INDIANAPOLIS (WTHR) - A group of military veterans is advocating for the legalization of medical marijuana in Indiana, while a group of county prosecutors is urging state leaders to take a strong stand against legalization "in any form, for any purpose."
Veterans for Medical Cannabis plans to hold a news conference Thursday to make the case for adding Indiana to the 29 states that have legalized medical marijuana.
Jimmy Giordana said, "we're not advocating for recreational cannabis," but a safe and effective alternative to the opioid pain killers they quickly become addicted to.
"We're looking for the medical value and benefits and to get off all the alphabet soup of meds at the VA," he said.
Giordano served in the U.S. Army for eight years. He saw combat oversees while providing security for NATO. He said he suffered spine, ankle and hip injuries and was later diagnosed with PTSD, all of which he was prescribed various medications for.
Then last December, he said he was cut off the opioids and given Tylenol, which he said does nothing for the pain.
We showed him the letter the Association of Indiana Prosecuting Attorney's sent to the chairman of the Indiana Commission to Combat Drug Abuse.
It said, "despite claims of the contrary, the legalization of marijuana could further exacerbate Indiana's opioid epidemic," and, "that information purporting that marijuana is medicine is based on half-truths and anecdotal evidence."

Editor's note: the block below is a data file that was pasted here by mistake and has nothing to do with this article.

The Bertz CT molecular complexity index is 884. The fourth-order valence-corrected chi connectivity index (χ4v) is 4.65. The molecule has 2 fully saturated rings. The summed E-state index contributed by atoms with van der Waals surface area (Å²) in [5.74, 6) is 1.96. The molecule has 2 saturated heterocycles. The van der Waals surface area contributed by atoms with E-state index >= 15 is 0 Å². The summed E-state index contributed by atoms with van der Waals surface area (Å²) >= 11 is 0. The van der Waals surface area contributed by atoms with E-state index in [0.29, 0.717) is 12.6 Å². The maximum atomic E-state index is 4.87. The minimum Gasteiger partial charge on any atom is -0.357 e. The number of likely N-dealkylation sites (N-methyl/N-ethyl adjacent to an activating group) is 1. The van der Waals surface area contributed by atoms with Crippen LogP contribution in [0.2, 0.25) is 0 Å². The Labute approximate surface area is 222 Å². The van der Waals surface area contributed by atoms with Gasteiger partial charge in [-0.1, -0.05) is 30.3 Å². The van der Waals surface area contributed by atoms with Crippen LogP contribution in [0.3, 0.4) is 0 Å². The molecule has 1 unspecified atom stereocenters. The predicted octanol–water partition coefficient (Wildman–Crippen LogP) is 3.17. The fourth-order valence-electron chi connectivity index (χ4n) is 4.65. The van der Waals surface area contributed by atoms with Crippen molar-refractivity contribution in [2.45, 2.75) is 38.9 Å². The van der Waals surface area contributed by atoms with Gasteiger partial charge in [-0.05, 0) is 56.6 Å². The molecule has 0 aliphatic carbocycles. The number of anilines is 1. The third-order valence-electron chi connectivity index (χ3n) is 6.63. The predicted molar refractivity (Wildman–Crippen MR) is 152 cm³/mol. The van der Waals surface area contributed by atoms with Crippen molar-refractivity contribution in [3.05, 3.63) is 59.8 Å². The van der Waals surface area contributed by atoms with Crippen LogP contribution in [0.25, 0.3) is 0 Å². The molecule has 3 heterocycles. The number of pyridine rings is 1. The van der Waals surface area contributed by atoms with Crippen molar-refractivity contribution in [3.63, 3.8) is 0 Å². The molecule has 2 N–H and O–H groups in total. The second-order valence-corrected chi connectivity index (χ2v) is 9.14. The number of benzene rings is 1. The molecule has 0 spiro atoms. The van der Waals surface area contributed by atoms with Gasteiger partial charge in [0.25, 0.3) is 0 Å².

Giordano said in response, "I've challenged someone to bring me a report where death was caused by cannabis or from cannabis overdose and no one's been able to bring me one yet."
We also shared what the governor said when asked about medical marijuana coming up this session.
Governor Holcomb said, "The FDA is the organization that approves drugs in this country," and it's not behind legalization. He added, "at this time right now I'm trying to get drugs off the street and not more into the mix, so I'm not supportive of that."
Giordano said he wasn't deterred that 11 bills were submitted last year and "we made history because there were actually hearings in committee."
He expected several bills to be introduced in the upcoming session, as well.
"If a bill is submitted, we need to have a hearing on it, if it's three seconds, 30 minutes, three days, we need to have a hearing and there needs to be a vote and let the legislature decide what to do," he said.
Giordano, who worked in law enforcement but getting into real estate, said he hasn't tried medical marijuana. He doesn't want to break the law, but he knows people who have.
"I hear a lot of stories about people who need help are already taking it, but they're getting it from the street and you don't know what you're getting sometimes," he said.
He said while legalization is an uphill battle, it's one he's committed to fighting.
"It's not just about me. It's about other veterans," he said. "And we're not just doing it for vets either. It's about the people."